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Dennis v. Wells Fargo Bank, N.A.

United States District Court, D. Oregon

January 22, 2019

DWAYNE J. DENNIS and HAZEL R.D. DENNIS, Plaintiffs,
v.
WELLS FARGO BANK, N.A. and QUALITY LOAN SERVICE CORPORATION OF WASHINGTON, Defendants.

          ORDER

          MICHAEL H. SIMON UNITED STATES DISTRICT JUDGE.

         In this lawsuit, Plaintiffs Dwayne and Hazel Dennis, representing themselves, seek to enjoin the foreclosure of their home and obtain money damages. Their lawsuit relates to a line of credit secured by their home that Plaintiffs obtained in 2005 from Defendant Wells Fargo Bank, N.A. (“Wells Fargo”). Both Wells Fargo and Defendant Quality Loan Service Corporation of Washington (“Quality Loan”) have moved to dismiss Plaintiffs' claims, as alleged in the Amended Complaint.

         A motion to dismiss for failure to state a claim may be granted only when there is no cognizable legal theory to support the claim or when the complaint lacks sufficient factual allegations to state a facially plausible claim for relief. Shroyer v. New Cingular Wireless Servs., Inc., 622 F.3d 1035, 1041 (9th Cir. 2010). In evaluating the sufficiency of a complaint's factual allegations, the court must accept as true all well-pleaded material facts alleged in the complaint and construe them in the light most favorable to the non-moving party. Wilson v. Hewlett- Packard Co., 668 F.3d 1136, 1140 (9th Cir. 2012); Daniels-Hall v. Nat'l Educ. Ass'n, 629 F.3d 992, 998 (9th Cir. 2010). To be entitled to a presumption of truth, allegations in a complaint “may not simply recite the elements of a cause of action, but must contain sufficient allegations of underlying facts to give fair notice and to enable the opposing party to defend itself effectively.” Starr v. Baca, 652 F.3d 1202, 1216 (9th Cir. 2011). All reasonable inferences from the factual allegations must be drawn in favor of the plaintiff. Newcal Indus. v. Ikon Office Solution, 513 F.3d 1038, 1043 n.2 (9th Cir. 2008). The court need not, however, credit the plaintiff's legal conclusions that are couched as factual allegations. Ashcroft v. Iqbal, 556 U.S. 662, 678-79 (2009). A complaint must contain sufficient factual allegations to “plausibly suggest an entitlement to relief, such that it is not unfair to require the opposing party to be subjected to the expense of discovery and continued litigation.” Starr, 652 F.3d at 1216.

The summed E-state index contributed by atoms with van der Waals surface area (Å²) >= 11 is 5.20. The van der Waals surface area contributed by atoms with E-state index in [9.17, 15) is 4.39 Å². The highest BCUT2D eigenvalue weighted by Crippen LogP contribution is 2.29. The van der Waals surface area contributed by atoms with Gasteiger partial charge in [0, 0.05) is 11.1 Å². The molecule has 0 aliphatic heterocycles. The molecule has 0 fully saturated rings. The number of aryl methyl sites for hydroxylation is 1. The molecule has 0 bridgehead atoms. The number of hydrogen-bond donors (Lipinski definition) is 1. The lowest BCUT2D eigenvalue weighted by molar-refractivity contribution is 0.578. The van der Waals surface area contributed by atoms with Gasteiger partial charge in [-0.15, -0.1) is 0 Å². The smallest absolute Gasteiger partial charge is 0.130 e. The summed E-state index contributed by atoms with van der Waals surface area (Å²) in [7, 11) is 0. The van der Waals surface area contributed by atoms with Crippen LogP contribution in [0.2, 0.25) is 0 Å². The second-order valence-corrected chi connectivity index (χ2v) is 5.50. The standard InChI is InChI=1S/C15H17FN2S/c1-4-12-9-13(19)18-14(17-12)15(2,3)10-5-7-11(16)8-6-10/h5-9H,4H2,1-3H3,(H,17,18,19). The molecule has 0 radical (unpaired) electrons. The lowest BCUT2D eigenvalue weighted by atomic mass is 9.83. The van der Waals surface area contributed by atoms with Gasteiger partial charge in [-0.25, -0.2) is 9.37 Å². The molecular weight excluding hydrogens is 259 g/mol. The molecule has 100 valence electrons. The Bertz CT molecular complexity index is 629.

Both parties have submitted numerous exhibits to the Court, often at the Court's invitation, relating to the underlying events. Without objection by the parties, the Court takes judicial notice of all the loan-related documents submitted by the parties.

         Plaintiffs contend that they do not have a loan with Wells Fargo and that Wells Fargo credited their checking account with $204, 000 “without [their] authorization, permission or signature.” ECF 30. But the records indicate that on or about October 4, 2005, Plaintiffs signed an agreement in favor of Wells Fargo for a credit line of $204.000.00 (the “Loan”). ECF 55, Ex. 1. To secure repayment of the Loan, Plaintiffs signed a Deed of Trust, which granted a security interest in Plaintiffs' home to Wells Fargo Financial National Bank as Trustee and Wells Fargo Bank, N.A. as “Beneficiary/Lender.” ECF 55, Ex. 2. The Deed of Trust indicates that is secures a maximum debt obligation of $204, 000.00 and granted the “power of sale” to the trustee for the benefit of Wells Fargo in the event Plaintiffs defaulted on their obligation to repay the Loan. ECF 55, Ex. 3. In 2005, Plaintiffs received $204, 000 from Well Fargo pursuant to Plaintiffs' line of credit. In 2015, Plaintiffs defaulted on their payments due under the Loan. In March 2018, Wells Fargo sent Plaintiffs a notice of default, informing them that they now owed a total amount of $206, 837.84, consisting of principal borrowed plus interest less payments made. ECF 55, Ex. 4. Because Plaintiffs signed the documents relating to the Loan, received the proceeds of the Loan, and failed to make all payments when due, Plaintiffs' claims alleged in the Amended Complaint lack facial plausibility and are thus subject to dismissal.

         In their response to Wells Fargo's motion to dismiss, Plaintiffs recite, among other things, the several causes of action that appear in the caption of their Amended Complaint. As stated above, however, the Ninth Circuit has explained that to be entitled to a presumption of truth, allegations in a complaint “may not simply recite the elements of a cause of action, ” Starr, 652 F.3d at 1216. The Court recognizes that it is often difficult for individuals untrained in the law to represent themselves in a federal court lawsuit. For that reason, the Court provides certain allowances to parties who represent themselves. But Plaintiffs' Amended Complaint is insufficient to state a plausible claim for relief.

         Defendants' motions to dismiss (ECF 54 and ECF 56) are GRANTED. Plaintiffs may have 28 days from the date of this Order to file a second amended complaint, if they believe they can cure the deficiencies identified in this Order. If Plaintiffs do not timely file a sufficient second amended complaint, this action will be dismissed.

         IT ...


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